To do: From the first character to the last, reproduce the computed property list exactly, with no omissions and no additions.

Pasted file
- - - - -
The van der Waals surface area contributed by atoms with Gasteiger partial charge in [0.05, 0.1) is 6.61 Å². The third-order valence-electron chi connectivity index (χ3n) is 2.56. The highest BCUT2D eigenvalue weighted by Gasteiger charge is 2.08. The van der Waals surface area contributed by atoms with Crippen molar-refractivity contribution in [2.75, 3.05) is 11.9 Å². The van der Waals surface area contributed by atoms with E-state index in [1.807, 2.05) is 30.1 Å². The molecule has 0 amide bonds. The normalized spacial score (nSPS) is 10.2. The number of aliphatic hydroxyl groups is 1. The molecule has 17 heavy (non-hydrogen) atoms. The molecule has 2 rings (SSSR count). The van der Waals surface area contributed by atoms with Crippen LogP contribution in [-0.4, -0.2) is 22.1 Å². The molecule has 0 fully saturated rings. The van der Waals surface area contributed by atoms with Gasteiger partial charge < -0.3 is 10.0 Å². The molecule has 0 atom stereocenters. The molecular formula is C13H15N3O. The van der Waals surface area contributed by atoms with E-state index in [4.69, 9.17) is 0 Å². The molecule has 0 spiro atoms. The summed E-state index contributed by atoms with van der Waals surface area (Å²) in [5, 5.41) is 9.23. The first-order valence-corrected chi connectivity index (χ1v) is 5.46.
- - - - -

The van der Waals surface area contributed by atoms with Gasteiger partial charge in [0.05, 0.1) is 6.61 Å². The third-order valence-electron chi connectivity index (χ3n) is 2.56. The highest BCUT2D eigenvalue weighted by Gasteiger charge is 2.08. The van der Waals surface area contributed by atoms with Crippen molar-refractivity contribution in [2.75, 3.05) is 11.9 Å². The van der Waals surface area contributed by atoms with E-state index in [1.807, 2.05) is 30.1 Å². The molecule has 0 amide bonds. The normalized spacial score (nSPS) is 10.2. The number of aliphatic hydroxyl groups is 1. The molecule has 17 heavy (non-hydrogen) atoms. The molecule has 2 rings (SSSR count). The van der Waals surface area contributed by atoms with Crippen LogP contribution in [-0.4, -0.2) is 22.1 Å². The molecule has 0 fully saturated rings. The van der Waals surface area contributed by atoms with Gasteiger partial charge < -0.3 is 10.0 Å². The molecule has 0 atom stereocenters. The molecular formula is C13H15N3O. The van der Waals surface area contributed by atoms with E-state index in [4.69, 9.17) is 0 Å². The molecule has 0 spiro atoms. The summed E-state index contributed by atoms with van der Waals surface area (Å²) in [5, 5.41) is 9.23. The first-order valence-corrected chi connectivity index (χ1v) is 5.46.